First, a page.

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Title: On the properties of point defects in silicon nanostructures from ab initio calculations
Author: Corsetti, Fabiano
ISNI:       0000 0004 2720 2446
Awarding Body: Imperial College London
Current Institution: Imperial College London
Date of Award: 2012
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In this thesis we apply a variety of computational methods based on density-functional theory (DFT) to the study of defect centres in bulk silicon and silicon nanostructures. Firstly, we discuss the system-size convergence of point defect properties in the supercell method for deep-level defects in bulk silicon; we consider both the vacancy and gold impurity. For the vacancy, we investigate systematically the main contributions to the finite size error that lead to the well-known slow convergence with respect to system size of defect properties, and demonstrate that different properties of interest can benefit from the use of different k-point sampling schemes. We also present a simple and accurate method for calculating the potential alignment correction to the valence band maximum of charged defect supercells by using maximally-localised Wannier functions, and show that the localised view of the electronic structure provided by them gives a clear description of the nature of the electronic bonding at the defect centre. For the gold impurity, we show that the system becomes a non-spin-polarised negative-U centre due to the effect of Jahn-Teller distortion, thus providing a simple explanation for the absent electron paramagnetic resonance signal for gold in silicon. The calculated transition levels are found to be in excellent agreement with experimental measurements. We then investigate the segregation of arsenic impurities in silicon close to an interface with amorphous silica. We employ a multiscale approach, generating a realistic disordered interface structure from Monte Carlo simulation, with a continuous random network model of the system parametrised from DFT. We calculate the segregation energy using DFT for a large number of substitutional sites encompassing all the oxidation states of silicon, and show that the results can be understood with a minimal model based only on the local strain and volume of the defect site.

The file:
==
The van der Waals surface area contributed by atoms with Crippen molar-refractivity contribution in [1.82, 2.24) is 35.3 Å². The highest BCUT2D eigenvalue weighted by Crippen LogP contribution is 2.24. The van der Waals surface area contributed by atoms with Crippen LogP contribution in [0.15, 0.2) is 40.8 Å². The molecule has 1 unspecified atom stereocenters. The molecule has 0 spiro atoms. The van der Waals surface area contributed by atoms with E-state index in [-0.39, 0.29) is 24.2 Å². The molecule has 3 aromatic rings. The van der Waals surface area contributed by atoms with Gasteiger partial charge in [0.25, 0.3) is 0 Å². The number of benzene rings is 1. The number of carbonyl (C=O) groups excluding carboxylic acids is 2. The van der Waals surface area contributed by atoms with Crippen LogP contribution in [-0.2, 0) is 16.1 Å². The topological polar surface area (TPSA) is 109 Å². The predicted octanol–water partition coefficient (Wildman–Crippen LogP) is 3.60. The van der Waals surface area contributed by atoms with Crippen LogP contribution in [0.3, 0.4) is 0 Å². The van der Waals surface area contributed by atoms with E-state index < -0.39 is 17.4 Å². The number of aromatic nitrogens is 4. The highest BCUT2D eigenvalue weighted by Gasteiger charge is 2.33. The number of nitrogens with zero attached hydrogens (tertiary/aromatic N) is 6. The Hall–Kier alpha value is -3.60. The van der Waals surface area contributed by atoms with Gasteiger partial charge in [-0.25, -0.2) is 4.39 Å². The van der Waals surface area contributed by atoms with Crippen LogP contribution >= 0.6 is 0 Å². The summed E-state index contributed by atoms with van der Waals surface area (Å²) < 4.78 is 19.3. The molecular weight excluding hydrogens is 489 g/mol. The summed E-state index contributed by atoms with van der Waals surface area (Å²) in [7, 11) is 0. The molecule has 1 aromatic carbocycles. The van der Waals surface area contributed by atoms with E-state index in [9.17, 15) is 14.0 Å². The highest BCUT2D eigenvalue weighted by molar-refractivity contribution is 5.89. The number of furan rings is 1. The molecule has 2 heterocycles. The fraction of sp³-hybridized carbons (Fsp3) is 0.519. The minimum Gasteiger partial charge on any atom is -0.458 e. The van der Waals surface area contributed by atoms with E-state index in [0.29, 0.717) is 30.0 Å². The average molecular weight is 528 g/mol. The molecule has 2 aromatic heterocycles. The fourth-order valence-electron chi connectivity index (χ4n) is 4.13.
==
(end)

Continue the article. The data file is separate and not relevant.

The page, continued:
Supervisor: Mostofi, Arash ; Foulkes, Matthew Sponsor: Engineering and Physical Sciences Research Council
Qualification Name: Thesis (Ph.D.) Qualification Level: Doctoral